- Attitude – A positive attitude and pride in what they are doing that shows up in their work and its execution.
- Connection to the Organization’s Mission – Employees who are aligned and connected with the organization’s mission, vision, values, and goals are happier, more engaged, and more productive employees.
Data in Enterprise Architecture
Data architecture encompasses the models, policies, rules and standards that govern what data is collected and how it is stored, arranged, integrated and used within an organization and its various systems.
Great data architecture enables stakeholders to see business-critical information regardless of its source and relate to it from their unique perspectives.
Business process architecture represents the elements of a business and how they interact. It aims to align people, processes, data, technologies, and applications to meet organizational objectives. The end result is a real-world picture of how an organization functions, including opportunities to create, improve, harmonize, or eliminate processes to improve overall performance and profitability.
Application in Enterprise Architecture (software)
Application Architecture maps the relationships that software applications have with each other. The architecture describes the interfaces that are provided or required by the applications and the way they interact to carry out the activities described in the business models such as the Business Process diagrams.
As many parts of IT become more automated, companies must decide whether buying, subscribing, or building software for such parts is a better approach. Choosing to build custom tools and applications to automate your business processes is often the better choice, but does that require managing an in-house software department team? No, you can contract a software development company near you to build your application so that you don't have to manage a software company/department on your own. Even if you have an internal team, they may be consumed with other projects but they could absorb a new application if developed by an external team with your data and business architecture in mind.
Entrusting another company with building and maintaining platforms that are crucial for your business requires research. You must know your partner has the experience and will support you as you grow and your needs evolve. Close, personal contact goes far in maintaining a productive partnership, so determine which firms in your region you can trust to manage your software development.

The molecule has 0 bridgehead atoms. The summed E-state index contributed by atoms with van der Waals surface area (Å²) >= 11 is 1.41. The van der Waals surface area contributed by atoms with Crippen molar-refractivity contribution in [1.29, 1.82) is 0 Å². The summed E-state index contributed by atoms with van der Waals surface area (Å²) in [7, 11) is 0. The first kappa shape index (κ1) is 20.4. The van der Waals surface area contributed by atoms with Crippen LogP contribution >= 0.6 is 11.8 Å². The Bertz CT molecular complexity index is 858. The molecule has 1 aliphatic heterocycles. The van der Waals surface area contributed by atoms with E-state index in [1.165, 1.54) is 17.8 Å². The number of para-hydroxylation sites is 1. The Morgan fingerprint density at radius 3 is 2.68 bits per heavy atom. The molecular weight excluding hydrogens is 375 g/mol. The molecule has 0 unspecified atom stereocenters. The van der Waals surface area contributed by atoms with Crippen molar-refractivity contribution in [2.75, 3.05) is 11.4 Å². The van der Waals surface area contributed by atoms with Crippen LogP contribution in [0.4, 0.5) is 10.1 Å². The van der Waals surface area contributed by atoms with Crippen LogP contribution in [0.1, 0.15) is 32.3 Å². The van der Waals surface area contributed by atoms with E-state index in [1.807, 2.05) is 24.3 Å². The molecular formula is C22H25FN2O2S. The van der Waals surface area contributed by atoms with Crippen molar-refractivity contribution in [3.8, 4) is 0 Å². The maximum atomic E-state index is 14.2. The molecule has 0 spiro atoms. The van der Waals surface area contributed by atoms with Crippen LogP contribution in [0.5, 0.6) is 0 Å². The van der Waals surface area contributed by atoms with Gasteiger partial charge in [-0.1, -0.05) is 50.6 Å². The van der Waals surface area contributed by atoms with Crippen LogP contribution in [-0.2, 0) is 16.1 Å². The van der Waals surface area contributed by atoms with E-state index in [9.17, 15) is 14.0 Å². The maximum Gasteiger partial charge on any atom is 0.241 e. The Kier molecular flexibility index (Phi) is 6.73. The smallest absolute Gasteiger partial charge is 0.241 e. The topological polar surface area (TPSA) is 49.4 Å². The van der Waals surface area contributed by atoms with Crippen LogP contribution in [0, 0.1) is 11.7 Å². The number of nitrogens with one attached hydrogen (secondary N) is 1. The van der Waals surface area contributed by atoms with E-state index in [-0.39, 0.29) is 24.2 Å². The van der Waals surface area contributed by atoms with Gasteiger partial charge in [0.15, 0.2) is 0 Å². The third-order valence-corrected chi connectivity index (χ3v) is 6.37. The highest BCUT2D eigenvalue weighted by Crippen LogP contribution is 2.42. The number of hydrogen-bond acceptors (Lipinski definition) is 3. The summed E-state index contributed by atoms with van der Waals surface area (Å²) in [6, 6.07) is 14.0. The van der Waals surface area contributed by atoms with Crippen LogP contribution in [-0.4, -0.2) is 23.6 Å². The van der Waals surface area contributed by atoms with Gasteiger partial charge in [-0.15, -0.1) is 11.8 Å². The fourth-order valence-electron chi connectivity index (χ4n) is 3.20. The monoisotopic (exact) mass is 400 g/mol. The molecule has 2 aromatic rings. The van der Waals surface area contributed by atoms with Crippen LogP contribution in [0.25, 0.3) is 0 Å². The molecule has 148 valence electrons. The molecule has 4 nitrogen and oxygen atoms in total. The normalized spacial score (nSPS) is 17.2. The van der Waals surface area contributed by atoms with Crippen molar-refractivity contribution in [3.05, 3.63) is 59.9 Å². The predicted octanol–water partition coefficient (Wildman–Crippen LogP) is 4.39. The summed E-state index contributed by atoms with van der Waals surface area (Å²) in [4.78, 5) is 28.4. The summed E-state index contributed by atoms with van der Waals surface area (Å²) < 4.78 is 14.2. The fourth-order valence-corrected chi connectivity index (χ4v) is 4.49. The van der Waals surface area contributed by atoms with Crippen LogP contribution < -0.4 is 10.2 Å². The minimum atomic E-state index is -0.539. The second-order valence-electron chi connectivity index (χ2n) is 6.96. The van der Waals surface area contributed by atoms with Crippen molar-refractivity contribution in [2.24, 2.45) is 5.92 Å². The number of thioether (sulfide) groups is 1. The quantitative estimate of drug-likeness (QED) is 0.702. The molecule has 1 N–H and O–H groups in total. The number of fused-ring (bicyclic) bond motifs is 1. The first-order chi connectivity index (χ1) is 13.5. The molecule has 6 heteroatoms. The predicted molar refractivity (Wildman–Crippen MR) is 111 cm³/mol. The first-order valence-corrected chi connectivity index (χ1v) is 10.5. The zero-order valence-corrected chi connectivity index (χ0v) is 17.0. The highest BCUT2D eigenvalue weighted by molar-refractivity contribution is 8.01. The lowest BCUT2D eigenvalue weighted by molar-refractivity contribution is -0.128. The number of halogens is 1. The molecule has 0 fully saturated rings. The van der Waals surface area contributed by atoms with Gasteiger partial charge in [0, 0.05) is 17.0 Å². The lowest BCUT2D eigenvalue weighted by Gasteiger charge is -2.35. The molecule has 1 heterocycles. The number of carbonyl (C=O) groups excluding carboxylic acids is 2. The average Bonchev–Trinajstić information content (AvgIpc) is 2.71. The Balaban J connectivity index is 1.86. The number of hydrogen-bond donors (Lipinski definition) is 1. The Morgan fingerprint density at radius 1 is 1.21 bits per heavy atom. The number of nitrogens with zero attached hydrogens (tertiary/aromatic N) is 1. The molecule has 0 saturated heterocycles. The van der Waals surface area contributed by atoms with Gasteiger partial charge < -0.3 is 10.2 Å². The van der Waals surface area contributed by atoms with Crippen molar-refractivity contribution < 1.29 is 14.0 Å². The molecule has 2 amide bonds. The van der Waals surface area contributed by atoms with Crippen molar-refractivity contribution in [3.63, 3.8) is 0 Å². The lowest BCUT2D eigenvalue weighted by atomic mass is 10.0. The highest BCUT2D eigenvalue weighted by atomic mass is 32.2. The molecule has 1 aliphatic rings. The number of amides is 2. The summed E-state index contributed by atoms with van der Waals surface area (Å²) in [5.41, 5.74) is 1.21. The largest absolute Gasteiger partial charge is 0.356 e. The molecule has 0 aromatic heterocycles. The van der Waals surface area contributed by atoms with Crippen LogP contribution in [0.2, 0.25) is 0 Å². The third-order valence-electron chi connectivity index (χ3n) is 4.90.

The SilverLogic, a South Florida company, has worked successfully as an extension team of renowned companies developing automated applications.
Technology in Enterprise Architecture (Hardware/IT)
Infrastructure technology architecture provides a blueprint for scaling up your hardware, storage systems, and networks. Business architecture is the most critical, but also the most difficult to implement, according to industry practitioners.
The technology and risk management objective is to leverage transparency about important IT Components to reduce complexity and resolve security vulnerabilities, compliance issues, and the inability to support the business. The expected results should be a full list of all applications in use, a full assessment of all software versions, servers, and data centers in use, and direct analysis of how technology is affecting the business.
Architecture vs Enterprise Architecture
The term “architecture” describes the manner in which components of the system are organized and integrated. The essential links between individual elements, among other things, are recognized.
Analyzing the complete structure of the architecture of an enterprise (EA) on their business logic, data, applications (software) and its technology (hardware) is characterized by its comprehensive view of IT functions within a company. It encompasses the interaction of IT elements and business activities.
Enterprise Architecture Frameworks
The Zachman Framework for Enterprise Architecture